Last year, a bean counter who did many good things at NASA made one glaringly bad decision. With no input from the science community, NASA's then-chief Sean O'Keefe decided to cancel a planned mission to service the Hubble Space Telescope. In the minds of many astronomers, politicians and the public at large, the thought was outrageous.

People love Hubble and its pictures, and the space agency could not hope for a better public relations vehicle. Scientists crave the data and images Hubble gleans from the distant universe. Without servicing of its batteries and gyroscopes, the venerable observatory will likely stop taking pictures by 2008.

O'Keefe is gone, and Hubble may get a reprieve from the incoming Administrator, Mike Griffin, a man of science who is widely respected in the astronomy community.

"We should reassess the earlier decision in light of what we learn after we return to flight," Griffin said in his Congressional confirmation hearing April 11. Those are well chosen words which, for now, show only that Griffin at least acknowledges that Hubble is really the people's telescope, not NASA's.

There are many arguments for and against a servicing mission. Be it robotic or human, critics say the cost would be too steep and that a replacement telescope could be built for less. O'Keefe reasoned that another human mission to the Earth-orbiting telescope, in the wake of the Columbia shuttle disaster, would not be safe. (While O'Keefe later said he would consider the robotic effort, Griffin says it's human servicing or none.)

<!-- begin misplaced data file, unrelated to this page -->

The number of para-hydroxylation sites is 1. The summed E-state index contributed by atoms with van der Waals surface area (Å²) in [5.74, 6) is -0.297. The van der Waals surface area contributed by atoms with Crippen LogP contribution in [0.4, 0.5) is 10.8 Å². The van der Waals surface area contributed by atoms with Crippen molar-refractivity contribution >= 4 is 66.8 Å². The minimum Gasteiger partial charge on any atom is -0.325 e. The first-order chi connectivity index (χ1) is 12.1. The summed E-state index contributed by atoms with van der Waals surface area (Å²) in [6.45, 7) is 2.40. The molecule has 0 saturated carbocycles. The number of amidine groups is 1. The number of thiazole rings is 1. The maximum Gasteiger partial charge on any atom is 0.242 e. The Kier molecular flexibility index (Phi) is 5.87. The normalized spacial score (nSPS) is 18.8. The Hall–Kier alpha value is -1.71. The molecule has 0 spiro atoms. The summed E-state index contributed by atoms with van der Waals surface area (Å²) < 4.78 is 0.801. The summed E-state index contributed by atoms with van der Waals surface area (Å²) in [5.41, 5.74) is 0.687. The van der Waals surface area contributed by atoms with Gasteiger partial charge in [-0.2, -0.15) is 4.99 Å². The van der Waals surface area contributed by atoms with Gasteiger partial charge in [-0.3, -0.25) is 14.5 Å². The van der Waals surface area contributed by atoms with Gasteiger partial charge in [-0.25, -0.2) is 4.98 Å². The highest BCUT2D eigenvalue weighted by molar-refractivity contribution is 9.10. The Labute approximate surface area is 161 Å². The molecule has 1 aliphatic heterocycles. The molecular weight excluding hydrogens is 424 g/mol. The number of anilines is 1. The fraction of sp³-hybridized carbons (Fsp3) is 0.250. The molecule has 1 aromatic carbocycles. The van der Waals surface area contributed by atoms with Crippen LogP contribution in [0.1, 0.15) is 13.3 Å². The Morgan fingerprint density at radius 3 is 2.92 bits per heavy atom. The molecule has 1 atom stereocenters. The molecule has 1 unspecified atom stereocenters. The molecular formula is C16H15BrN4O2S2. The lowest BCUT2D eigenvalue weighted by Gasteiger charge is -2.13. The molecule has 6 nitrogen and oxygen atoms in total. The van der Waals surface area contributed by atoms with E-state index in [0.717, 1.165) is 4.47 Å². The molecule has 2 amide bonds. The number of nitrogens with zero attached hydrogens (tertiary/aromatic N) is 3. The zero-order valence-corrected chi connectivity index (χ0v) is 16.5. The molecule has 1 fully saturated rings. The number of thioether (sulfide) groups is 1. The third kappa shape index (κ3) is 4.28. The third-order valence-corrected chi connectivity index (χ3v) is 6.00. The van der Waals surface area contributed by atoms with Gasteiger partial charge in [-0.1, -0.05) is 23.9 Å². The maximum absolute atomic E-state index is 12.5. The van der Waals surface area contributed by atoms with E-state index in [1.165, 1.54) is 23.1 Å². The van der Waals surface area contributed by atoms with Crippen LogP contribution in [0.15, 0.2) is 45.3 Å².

On the other hand, no replacement for Hubble's visible-light acuity is even in the serious planning stages. Its infrared capabilities won't be duplicated until at least early in the next decade when the James Webb telescope is expected to go up. Astronomers argue that the loss of Hubble will end many ongoing investigations of the cosmos and render other important projects impossible for years to come.

All of these arguments have merit. None is the most relevant.

Above all else, Griffin should ask this simple question: If NASA cannot service the greatest telescope of all time, as it has done four times before, how can the agency truly get back on its feet, inspire the nation, and carry out the vision of returning to the Moon and then sending humans to Mars?

And here's another one: If the shuttles are deemed unsafe for a trip to Hubble, should they fly at all?

With the exception of the robotic Mars rovers and Hubble, it's been a long time since the American public paid much attention to anything NASA did. A bold and noble effort by NASA is long overdue, especially considering that the next lunar footprints won't likely be made for nearly 15 years. No right-minded person would suggest astronauts be put at undue risk, but spaceflight is inherently risky, and in an in-depth review, several prominent experts have said a Hubble servicing mission need not be overly dangerous and, in view of all the facts, is worth the risk. O'Keefe never listened to them. We will soon learn whether the new chief will.